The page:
When Vaclav Smil writes about energy, the world pays attention. “I wait for new Smil books the way some people wait for the next Star Wars movie,” Bill Gates once tweeted.
Smil is a professor at the University of Manitoba, and one of his key arguments is that the world is unlikely to transition away from fossil fuels fast enough to avoid catastrophic climate change. His observation is based on previous energy transitions, such as from wood to coal and from coal to oil, which moved very slowly.
But Smil says one technology could change the prevailing trends: energy storage. “Give me mass-scale storage and I don’t worry at all. With my wind and [solar] photovoltaics I can take care of everything,” he told Science. “But we are nowhere close to it.”
Better energy storage could overcome the biggest limitation of renewable power: Instead of using it only when the sun is out or the wind is blowing, electricity generated by renewable sources could be held for when it is most needed.
Mass-scale energy storage already exists, but there is only one mature technology: pumped hydro storage. When there is excess power on the grid, this technology is used to pump water to a dam. When the grid needs more power, the stored water is used to run turbines to generate it.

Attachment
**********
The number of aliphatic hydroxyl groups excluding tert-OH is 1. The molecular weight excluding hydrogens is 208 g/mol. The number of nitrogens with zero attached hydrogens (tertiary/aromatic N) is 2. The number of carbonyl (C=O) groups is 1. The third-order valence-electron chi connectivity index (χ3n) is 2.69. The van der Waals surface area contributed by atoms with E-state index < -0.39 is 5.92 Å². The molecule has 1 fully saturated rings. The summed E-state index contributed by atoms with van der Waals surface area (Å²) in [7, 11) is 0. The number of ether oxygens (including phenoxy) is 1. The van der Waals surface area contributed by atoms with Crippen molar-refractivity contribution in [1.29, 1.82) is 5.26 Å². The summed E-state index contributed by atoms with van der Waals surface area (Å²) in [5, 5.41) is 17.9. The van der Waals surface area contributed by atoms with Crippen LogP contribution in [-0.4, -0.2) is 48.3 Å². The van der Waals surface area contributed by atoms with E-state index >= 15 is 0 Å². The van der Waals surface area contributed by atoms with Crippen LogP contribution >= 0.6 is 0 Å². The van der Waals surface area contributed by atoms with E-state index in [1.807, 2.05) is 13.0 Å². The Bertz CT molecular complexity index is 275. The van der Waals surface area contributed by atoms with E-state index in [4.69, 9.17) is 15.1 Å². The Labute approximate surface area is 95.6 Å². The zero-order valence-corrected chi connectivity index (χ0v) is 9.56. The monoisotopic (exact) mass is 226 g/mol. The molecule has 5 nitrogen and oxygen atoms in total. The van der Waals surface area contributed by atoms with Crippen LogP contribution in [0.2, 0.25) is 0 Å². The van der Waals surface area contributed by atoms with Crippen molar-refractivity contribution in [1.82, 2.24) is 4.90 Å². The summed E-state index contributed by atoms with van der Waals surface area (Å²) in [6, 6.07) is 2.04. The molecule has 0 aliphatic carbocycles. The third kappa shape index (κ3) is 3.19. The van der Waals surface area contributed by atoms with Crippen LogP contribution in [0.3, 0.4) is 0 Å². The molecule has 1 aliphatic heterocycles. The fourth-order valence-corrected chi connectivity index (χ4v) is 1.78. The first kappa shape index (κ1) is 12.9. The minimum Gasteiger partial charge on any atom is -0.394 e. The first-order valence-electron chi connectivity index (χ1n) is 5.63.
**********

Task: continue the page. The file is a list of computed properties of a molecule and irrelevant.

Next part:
Other technologies feature electrochemical storage in the form of batteries, electro-mechanical storage in the form of compressed air or flywheels, and thermal storage in the form of hot or cold materials in insulated chambers. These comprise a tiny share of overall energy-storage capacity, according to a new report by policy group REN21.
The problem with pumped hydro storage is that it’s highly dependent on the geography of a country, with access to large rivers a necessity. This is why nearly three-fourths of global energy storage is located in only 10 countries.
Other forms of energy storage are able to overcome geographic limitations, but not economic ones. Affordable, high-capacity batteries would represent a blockbuster of global proportions.